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Poll Shows New Mexicans Prefer Alternatives to Water Diversion

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Friday, August 2, 2013   

ALBUQUERQUE, N.M. – A new survey shows New Mexicans see the health of their waterways as a primary concern.

And a majority of those questioned see drought and low water levels as best addressed with local solutions, rather than diverting the Gila River, a tributary of the Colorado, with a project that could cost New Mexicans two-thirds of an estimated $300 million price tag.

Molly Mugglestone is co-director of Protect the Flows, a network of nearly 900 businesses that rely on a healthy Colorado River system for their bottom lines. She considers the pipeline a Band-Aid.

"There's only so much water that we're getting from snow pack and rain and when we're in a drought situation,” she says. “The structure might be there, but water probably won't be."

Mugglestone hopes the findings will guide New Mexico's governor and the Interstate Stream Commission as they consider the Gila Diversion Project.

The Interstate Stream Commission is scheduled to make its final recommendation no later than December 2014.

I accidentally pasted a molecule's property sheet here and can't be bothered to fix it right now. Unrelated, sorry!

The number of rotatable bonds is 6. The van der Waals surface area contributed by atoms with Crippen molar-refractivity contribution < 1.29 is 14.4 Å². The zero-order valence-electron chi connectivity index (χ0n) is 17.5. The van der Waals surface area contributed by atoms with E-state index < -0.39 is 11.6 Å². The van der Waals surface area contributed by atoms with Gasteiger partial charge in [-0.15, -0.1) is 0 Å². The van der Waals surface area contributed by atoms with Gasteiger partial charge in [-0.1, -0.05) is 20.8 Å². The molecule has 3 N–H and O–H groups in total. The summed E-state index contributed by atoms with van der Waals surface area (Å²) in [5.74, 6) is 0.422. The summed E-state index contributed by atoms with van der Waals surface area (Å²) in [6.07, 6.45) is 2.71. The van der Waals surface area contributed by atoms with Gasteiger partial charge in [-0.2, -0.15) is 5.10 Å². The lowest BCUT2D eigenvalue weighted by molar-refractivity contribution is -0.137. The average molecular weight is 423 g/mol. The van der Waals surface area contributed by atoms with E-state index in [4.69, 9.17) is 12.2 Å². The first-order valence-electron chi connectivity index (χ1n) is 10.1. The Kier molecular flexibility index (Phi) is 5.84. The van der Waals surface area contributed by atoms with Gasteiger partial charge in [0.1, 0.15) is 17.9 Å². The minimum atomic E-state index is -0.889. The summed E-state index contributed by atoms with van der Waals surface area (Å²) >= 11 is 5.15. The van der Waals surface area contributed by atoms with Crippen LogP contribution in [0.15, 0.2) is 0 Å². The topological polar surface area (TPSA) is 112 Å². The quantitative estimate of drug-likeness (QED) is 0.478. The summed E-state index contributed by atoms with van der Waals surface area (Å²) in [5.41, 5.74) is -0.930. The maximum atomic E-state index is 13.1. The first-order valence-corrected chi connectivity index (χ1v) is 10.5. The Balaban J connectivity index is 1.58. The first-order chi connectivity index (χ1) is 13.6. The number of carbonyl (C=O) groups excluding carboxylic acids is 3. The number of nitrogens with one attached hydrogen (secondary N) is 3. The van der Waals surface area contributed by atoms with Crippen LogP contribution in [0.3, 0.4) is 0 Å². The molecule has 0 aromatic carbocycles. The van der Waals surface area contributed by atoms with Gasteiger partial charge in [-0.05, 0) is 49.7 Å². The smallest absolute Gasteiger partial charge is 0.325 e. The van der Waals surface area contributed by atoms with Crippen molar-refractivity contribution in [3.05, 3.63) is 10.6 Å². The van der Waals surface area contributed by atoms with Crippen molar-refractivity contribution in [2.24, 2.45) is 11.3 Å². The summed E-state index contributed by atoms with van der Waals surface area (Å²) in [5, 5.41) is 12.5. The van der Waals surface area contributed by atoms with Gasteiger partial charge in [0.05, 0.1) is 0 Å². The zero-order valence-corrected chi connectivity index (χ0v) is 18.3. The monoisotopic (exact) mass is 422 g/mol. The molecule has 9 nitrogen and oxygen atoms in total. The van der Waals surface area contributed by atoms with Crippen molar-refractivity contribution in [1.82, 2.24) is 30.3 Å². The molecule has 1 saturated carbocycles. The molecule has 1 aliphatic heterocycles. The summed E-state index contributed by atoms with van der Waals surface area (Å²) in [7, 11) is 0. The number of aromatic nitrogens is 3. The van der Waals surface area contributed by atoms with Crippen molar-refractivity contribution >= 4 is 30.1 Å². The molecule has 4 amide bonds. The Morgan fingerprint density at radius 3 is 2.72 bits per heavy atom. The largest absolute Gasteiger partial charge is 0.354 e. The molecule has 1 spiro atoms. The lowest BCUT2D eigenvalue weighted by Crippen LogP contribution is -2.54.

Mugglestone says this poll, in addition to a similar survey in Colorado and a seven state study released in December 2012, confirms what she is hearing from people who rely on the river and the $26 billion it generates in revenue for the Southwest.

"What we're seeing in these polls is, particularly this one in New Mexico, is support for non-diversion alternatives that are cost-effective and actually cheaper than building pipelines and diversions,” she says. “Examples of some of the preferred cost-effective measures: increasing conservation at home, replacing outdated water infrastructure, water-saving irrigation."

Pollster Lori Weigel of Public Opinion Strategies says the New Mexico voters her group polled – once the project was explained – were overwhelmingly in favor of addressing the state's water issues without building a diversion pipeline.

"Over 90 percent or greater are telling us that they would support greater water conservation, even building desalination plants," she adds.

And she says nearly three out of four described rivers in the state as critical to the region's quality of life, and six out of 10 as being crucial to the state's economy.





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